E. bearings mounting said cylinder in said assembly so that it is free to rotate upon relative rolling motion between said cylinder and the engaging portion of the tape;
F. means for attaching the assembly to the apparatus;
G. securing assemblies attaching the tape to said apparatus with said tape maintained under tensile stress within said predetermined range, the center line of said tape being held in the same plane throughout its operative length;
h. said securing assemblies being located so that either (i) the axis of the cylinder or (ii) a point on the longitudinal axis of said tape may be made to move in concordance with the movement of the said movable part of the the apparatus while the other of these remains fixed with respect to that part; and
I. means for translating the rotation of the cylinder produced by relative motion between the cylinder and the tape into perceptible measurement of the movement of said movable part.
5. A measuring system for use with apparatus having a part which is to be moved linearly with respect to a fixed part, said system comprising,
A. an elongated flexible tape having a number of circular openings with their centers spaced at equal intervals along its length, the spacing of said centers being precisely known as long as said tape is subjected to longitudinal tensile stress in a predetermined narrow range of stress;
B. an assembly having disposed therein a cylinder having an outer peripheral surface, the extension of which in the direction of the wheel axis approximates or exceeds the width of the tape, said cylinder further having
1. a circumference equal to two times the spacing of the centers of the tape openings minus 2π times the displacement between the outer periphery of the wheel and the effective pitch line of the tape when in engagement with the peripheral surface of the cylinder, and
2. a pair of projections extending outwardly from the periphery of the cylinder at diametrically opposed regions of such periphery, the outer extremities of said projections comprising hemispheres the great circles of which have
a. centers which lie approximately in the surface of revolution which contains the said effective pitch line of the tape, and
b. diameters which match the diameters of the said openings in the tape;
C. idlers for retaining the tape in contact with the cylinder in which it engages the periphery of the cylinder over at least one half of the cylinder's circumference and in which the said projections may enter and retract from the tape openings upon relative rolling motion between the tape and the cylinder periphery;
D. bearings mounting said cylinder in said assembly so that it is free to rotate upon relative rolling motion between it and the engaging portion of the tape;
E. securing members for attaching said assembly and said tape to the apparatus so that either the axis of said cylinder or a point on the longitudinal axis of said tape moves linearly in precise concordance with the movement of the movable part of the apparatus and in a direction perpendicular to the axis of rotation of said cylinder while the other element of such assembly remains stationary with reference to the movable part, the center line of said tape being held in the same plane throughout its operative length;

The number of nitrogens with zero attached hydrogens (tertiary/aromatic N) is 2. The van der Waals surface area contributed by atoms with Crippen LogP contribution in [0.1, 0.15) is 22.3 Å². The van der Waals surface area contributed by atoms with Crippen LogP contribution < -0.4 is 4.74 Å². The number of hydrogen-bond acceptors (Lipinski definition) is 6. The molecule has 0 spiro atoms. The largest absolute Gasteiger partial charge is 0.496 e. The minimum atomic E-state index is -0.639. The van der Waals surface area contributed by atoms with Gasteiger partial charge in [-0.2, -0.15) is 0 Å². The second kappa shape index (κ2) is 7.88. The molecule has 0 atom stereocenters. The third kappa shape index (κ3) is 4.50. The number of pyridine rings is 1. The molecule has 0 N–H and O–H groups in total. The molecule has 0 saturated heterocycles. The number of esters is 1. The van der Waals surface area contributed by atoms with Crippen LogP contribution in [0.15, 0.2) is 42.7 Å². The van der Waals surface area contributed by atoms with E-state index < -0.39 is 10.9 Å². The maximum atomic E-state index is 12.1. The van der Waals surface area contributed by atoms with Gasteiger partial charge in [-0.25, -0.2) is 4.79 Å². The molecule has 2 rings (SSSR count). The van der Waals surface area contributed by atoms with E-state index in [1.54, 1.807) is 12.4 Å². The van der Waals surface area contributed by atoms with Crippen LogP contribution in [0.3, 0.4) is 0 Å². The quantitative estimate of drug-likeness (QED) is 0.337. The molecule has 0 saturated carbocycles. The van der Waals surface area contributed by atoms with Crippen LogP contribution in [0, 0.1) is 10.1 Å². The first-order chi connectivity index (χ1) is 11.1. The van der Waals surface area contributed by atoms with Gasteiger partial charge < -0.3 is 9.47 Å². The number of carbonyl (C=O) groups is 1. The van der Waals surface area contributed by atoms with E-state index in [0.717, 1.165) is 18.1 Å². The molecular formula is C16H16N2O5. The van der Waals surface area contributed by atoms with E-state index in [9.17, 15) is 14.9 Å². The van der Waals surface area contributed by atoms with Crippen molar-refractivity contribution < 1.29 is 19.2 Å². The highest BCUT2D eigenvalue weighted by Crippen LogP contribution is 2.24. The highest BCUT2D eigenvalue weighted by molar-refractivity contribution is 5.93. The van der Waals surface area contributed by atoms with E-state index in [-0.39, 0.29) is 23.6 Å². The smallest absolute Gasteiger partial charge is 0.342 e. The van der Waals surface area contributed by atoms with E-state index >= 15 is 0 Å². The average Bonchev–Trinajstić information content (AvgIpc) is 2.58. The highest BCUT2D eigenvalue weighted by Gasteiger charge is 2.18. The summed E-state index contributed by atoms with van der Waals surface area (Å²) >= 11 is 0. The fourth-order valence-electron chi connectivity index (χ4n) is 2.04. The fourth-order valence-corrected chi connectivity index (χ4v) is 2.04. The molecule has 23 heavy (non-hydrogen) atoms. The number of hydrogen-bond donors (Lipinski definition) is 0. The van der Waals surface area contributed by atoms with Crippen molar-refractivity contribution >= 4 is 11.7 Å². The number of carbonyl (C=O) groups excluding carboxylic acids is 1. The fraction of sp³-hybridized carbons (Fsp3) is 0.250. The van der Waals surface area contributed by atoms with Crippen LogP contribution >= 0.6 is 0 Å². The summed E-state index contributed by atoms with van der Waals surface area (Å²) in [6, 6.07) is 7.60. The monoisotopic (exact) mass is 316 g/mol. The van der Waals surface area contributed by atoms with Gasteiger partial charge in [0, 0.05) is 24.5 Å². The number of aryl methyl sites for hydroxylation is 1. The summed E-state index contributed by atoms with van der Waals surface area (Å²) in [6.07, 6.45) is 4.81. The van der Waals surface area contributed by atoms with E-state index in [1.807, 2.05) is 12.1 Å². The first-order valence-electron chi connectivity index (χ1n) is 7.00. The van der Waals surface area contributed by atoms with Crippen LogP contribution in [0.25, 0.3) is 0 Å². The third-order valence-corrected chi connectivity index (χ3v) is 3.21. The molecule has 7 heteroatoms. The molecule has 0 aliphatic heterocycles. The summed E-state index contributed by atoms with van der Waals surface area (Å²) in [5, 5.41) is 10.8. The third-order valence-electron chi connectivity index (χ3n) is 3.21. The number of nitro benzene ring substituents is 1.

F. an adjustable portion on at least one of said securing members for applying tensile stress to the tape in said predetermined narrow range of stress; and
G. means for translating the rotation of the cylinder produced by relative motion between the cylinder and the tape caused by movement of the said movable apparatus part into a perceptible measurement of such movement.
6. A measuring system according to claim 5 in which said idlers are positioned adjacent said cylinder to maintain said tape in engagement with the periphery of said cylinder over more than 180 but less than 360° of wheel arc.
7. In a measuring system for use with machinery of the type which has a fixed part and a part which is linearly movable with respect to the fixed part, the combination comprising,
A. an elongated flexible tape having a number of similar openings with their centers spaced at precisely equal intervals S along its length;
B. an assembly having disposed therein a cylinder having its outer periphery engaged by said tape, said cylinder further having a circumference slightly less than NS, where N is a small whole number greater than one;
C. n projections extending outwardly from the periphery of the cylinder with their centers being separated by angles corresponding to 2π/N, each of said projections having a transverse cross-section at the pitch line of the tape about the cylinder which coincides in shape with the openings in said tape;
D. means for retaining the tape in contact with said cylinder in which it engages the periphery of the cylinder so that the projections may enter and retract from the openings in the tape upon relative motion between the tape and the cylinder, the center line of said tape being held in the same plane throughout its operative length;
E. means mounting said cylinder in the said assembly so that it is free to rotate upon relative motion between the assembly and the engaging portion of said tape;
1. said assembly having means for attaching it to either the fixed or the movable part of the machinery and said tape having means for attaching said tape to the part of such machinery to which the assembly is not attached, whereby motion of the movable part in relation to the fixed part will cause corresponding relative motion between the tape and the cylinder;
a. said attaching means including an adjustable securing assembly means for maintaining said tape under substantially the same longitudinal tensile strain as when said openings were formed in said tape;